IK Multimedia UNO
UNO is a $200 synth to rival the Volca Bass or Arturia MicroBrute
IK Multimedia are stepping out of their in-the-box box with the launch of the UNO, an affordable, portable analogue monosynth. This was created with the help of Italian boutique synth maker Soundmachines and Erik Norlander, one of the creators of Alesis’s whopping Andromeda synth and now part of the IK team.
The UNO is said to be capable of creating both classic and modern sounds and offers plenty to both beginners and more experienced synth users. One hundred presets are included, each of which comes with its own arpeggio and sequence, and IK promises plenty of scope for hands-on tweaking.
The all-analogue signal path includes two oscillators that can be tuned independently, a noise generator, a resonant multimode filter and a VCA. The oscillators offer saw, triangle and pulse waveforms with continuously variable shape (including PWM of the square wave), while the two-pole OTA-based resonant analogue filter can be switched between high-pass, low-pass and band-pass and comes with overdrive. On the modulation side, there are seven LFO waveforms to modulate pitch, filter, amp and continuous oscillator wave shapes including PWM.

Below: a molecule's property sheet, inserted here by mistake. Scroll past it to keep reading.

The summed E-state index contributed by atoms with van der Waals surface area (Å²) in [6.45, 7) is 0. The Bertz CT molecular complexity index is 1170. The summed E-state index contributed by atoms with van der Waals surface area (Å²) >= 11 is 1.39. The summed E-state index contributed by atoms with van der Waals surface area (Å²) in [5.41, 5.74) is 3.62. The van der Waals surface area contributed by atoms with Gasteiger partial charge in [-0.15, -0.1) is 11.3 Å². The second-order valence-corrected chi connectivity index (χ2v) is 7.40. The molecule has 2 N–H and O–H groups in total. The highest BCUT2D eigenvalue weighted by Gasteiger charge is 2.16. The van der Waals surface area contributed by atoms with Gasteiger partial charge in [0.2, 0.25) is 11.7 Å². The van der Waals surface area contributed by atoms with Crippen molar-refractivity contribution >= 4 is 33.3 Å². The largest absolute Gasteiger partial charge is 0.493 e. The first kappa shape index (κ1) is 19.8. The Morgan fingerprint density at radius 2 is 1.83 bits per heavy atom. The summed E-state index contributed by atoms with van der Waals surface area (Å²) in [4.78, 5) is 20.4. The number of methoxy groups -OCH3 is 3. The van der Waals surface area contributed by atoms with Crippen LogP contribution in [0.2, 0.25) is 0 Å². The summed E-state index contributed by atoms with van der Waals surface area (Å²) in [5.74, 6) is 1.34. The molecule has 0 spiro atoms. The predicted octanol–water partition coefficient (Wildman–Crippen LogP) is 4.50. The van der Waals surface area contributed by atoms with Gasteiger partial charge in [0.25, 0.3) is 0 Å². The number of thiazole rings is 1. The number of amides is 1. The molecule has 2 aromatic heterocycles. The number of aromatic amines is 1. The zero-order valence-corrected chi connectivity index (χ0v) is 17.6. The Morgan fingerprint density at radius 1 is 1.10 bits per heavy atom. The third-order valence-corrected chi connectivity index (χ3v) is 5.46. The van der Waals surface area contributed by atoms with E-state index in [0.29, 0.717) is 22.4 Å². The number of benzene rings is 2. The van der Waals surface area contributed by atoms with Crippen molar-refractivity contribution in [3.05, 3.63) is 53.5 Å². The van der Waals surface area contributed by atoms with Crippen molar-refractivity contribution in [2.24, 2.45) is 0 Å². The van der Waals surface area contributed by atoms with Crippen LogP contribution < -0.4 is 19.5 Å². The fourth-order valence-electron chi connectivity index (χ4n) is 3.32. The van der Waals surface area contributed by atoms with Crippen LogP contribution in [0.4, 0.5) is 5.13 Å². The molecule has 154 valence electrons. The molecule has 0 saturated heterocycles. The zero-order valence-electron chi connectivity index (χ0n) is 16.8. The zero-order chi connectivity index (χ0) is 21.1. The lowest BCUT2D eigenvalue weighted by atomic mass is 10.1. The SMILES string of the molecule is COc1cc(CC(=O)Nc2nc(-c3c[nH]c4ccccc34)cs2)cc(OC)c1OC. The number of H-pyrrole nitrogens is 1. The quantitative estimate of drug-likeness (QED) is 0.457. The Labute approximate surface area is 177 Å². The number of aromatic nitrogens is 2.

The UNO comes with a 27-note multitouch keyboard that can be played chromatically or locked to one of 13 selectable scales. It doubles as a step-edit controller for the 100-pattern sequencer. You can also program sequences in real-time, and synth parameters can be modulated on a per-step basis. There’s a built-in arpeggiator, too.
This is a highly portable synth that can be battery-powered, though there doesn’t appear to be a built-in speaker. An audio input makes it possible to daisy-chain other devices, and there are MIDI In and Out ports. You can also sync to your DAW via USB MIDI.
At $200, the UNO is certainly aggressively-priced, though it remains to be seen if it can find its niche in what is a highly competitive market. It remains to be seen if the touch interface is conducive to satisfying levels of playability and hands-on control, but in our brief hands-on session we found it surprisingly nice to play and tweak.